The last time I reviewed a New Avengers #13, back in 2005, I gave it 3 bullets. Bendis is doing better in his second volume, building on what he learned in Dark Avengers to write an altogether more complicated project these days.
It's not that the old tropes aren't still there. I've never read another writer for whom all women are femme fatales. Or mothers, like Jessica Jones. But only because she's a failed fatale. Sometimes they're both, like Scarlet Witch. The heavy in this story, Superia (never was a name delivered in a more mocking tone, by friend and foe alike, every time it's said) is along the lines of Bendis' other female foes -- and friends alike, remember, he hardly differentiates the good guys from the bad -- such as Countess Von Bardass (who wanted to blow everyone up), Daisy Johnson (who could blow up specific targets), Moonstone (who mostly wanted to be Ms. Marvel, and was too horny to blow things up usually) and Madame Hydra (destruction undeterred by being a Skrull sometimes).
Superia has injured Mockingbird, and we've been waiting three issues to see if she survives. They've been flashback issues illustrated by Howard Chaykin, so the wait has been somewhat ameliorated, but I was getting a little tired of all the hand-wringing.
There's no hand-wringing this issue, as it's all about saving Bobbi, by any means necessary. Because Superia, you see, has secrets. Secrets that tie in with all those covert Nazi Cold War flashbacks. This is an issue not for the squeamish, if they mind the idea of Hawkeye, Cage and Wolverine roughing up one of Superia's thugs, who gives as good as she gets. Well, as good as she can give considering she's up against Hawkeye's arsenal, Wolverine's claws, and Cage.
The issue makes time for another flashback with Chaykin-favorite Dominic Fortune being debriefed back in the day, and doing his best to turn everyone's attention to the real problem: the fake Captain America he shot point blank in previous issues. Because, remember, with Bendis, TPTB never know what they're doing, and never listen to their own agents.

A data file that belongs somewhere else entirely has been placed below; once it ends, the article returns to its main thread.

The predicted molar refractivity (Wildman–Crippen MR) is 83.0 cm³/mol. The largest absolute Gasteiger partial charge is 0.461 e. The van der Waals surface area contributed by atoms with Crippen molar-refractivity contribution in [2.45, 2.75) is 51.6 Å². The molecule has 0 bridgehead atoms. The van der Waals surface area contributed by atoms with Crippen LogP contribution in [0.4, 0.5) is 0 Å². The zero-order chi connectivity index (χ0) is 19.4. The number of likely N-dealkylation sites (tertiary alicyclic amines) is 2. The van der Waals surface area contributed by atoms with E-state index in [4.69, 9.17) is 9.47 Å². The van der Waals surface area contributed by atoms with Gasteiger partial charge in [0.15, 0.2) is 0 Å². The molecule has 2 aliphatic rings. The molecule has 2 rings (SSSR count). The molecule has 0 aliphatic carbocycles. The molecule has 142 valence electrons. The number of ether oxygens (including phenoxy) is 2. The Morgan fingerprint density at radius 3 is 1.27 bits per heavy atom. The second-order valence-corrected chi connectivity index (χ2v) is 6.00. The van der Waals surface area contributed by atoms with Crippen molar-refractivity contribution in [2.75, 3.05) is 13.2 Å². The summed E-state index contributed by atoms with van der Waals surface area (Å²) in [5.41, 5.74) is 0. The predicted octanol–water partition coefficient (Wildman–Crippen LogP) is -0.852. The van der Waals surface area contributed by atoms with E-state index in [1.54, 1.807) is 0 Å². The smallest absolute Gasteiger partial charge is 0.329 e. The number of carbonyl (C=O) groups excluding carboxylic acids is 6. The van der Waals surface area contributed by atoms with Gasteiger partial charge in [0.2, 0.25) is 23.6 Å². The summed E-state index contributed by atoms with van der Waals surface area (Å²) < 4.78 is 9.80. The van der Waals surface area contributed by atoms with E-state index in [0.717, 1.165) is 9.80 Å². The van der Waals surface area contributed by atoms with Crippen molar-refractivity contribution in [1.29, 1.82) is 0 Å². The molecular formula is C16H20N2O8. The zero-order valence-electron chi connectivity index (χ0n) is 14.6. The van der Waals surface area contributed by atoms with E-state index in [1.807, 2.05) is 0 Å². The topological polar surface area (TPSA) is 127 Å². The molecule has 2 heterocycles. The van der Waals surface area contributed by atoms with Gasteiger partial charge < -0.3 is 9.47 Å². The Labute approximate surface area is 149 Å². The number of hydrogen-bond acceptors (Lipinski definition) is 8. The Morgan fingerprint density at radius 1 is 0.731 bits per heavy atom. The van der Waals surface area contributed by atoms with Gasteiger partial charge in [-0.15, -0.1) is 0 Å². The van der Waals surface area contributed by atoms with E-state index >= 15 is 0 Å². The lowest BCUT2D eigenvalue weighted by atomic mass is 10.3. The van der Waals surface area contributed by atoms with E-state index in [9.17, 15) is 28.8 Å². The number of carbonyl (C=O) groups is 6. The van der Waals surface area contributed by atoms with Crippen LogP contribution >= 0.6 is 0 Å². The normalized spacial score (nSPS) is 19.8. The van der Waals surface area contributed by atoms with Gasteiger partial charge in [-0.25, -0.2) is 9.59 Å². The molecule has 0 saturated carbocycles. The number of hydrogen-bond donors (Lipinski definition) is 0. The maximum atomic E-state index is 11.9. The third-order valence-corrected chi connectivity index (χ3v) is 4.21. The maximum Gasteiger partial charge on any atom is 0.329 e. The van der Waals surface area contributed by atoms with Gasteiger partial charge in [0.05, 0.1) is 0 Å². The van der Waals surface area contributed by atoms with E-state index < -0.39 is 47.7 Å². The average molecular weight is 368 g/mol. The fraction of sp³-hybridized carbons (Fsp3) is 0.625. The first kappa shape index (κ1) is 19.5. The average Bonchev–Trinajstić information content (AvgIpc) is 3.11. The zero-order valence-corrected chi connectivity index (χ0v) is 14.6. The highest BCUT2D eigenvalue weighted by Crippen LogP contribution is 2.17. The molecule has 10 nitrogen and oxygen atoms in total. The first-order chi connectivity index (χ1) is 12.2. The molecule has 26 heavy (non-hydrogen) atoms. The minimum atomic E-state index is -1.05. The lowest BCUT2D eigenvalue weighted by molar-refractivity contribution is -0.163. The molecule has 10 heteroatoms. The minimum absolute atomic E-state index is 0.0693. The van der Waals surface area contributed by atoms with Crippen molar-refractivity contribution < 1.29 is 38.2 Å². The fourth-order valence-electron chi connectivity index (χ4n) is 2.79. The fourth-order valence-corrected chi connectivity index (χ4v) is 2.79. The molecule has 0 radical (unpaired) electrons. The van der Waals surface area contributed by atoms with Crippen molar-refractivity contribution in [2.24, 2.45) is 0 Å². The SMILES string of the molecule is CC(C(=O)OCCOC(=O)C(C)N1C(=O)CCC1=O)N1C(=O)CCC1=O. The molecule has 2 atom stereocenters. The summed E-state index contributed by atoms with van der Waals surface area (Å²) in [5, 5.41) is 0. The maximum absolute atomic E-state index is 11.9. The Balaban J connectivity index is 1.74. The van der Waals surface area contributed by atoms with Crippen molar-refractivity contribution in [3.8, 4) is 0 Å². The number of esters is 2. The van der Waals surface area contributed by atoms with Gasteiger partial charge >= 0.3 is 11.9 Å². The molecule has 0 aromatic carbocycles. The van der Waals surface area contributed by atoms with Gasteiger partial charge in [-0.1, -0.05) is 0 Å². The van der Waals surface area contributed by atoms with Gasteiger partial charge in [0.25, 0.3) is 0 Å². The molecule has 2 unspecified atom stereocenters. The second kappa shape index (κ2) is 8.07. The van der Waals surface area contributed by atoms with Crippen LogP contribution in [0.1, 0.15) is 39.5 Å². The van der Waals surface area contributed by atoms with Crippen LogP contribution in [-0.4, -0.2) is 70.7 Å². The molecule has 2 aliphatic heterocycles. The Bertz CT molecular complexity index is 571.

There's also the usual overload of Bendis talking heads, but this time what they're saying is mostly useful: Jessica notices that Spider-Man is kind of smart, and sympathises with Danny's dislike for being tossed around. There's even a memory flashback, as Carol recalls something she saw during the initial battle way back when.
It's this image that haunts, because, well, look at it. Ostensibly, Superia is slipping a vial of formula into a copious coat pocket. Sure. That's literally what's happening. But where's that pocket located? And what's being inserted into it? Is there anything more horrifying than a femme fatale who knows just where to secure her phallic weapon?
Deodato impresses on every page this issue. I can't think of another artist who gets as much mileage out of so much page-space of black ink. It must be because his shadows are as detailed as other people's line work. The problem in the past, given Bendis' propensity to blow things up for dramatic impact, has been the struggle to make out what just happened. Not so with Deodato. We see how the explosions (there are like five of them in the extended climax) affect each and every player, every time, mostly by his employment of characteristic silhouettes. It's a tour de force of a nighttime battle lit by burning embers.
There's more funny, like Jessica Drew asking "Who is this Hand person?" about the team's possibly disloyal handler. She's you, Jessica, five years ago, a double-triple-quintuple agent playing all sides against the middle. Wolverine of all people thinks her job is the "most dangerous" of all. We're still left confused about where her loyalties lie by the finale, and Mockingbird's fate has more beats to play as well. But as a wrap-up on the most complex story yet attempted in this title, #13 satisfies.
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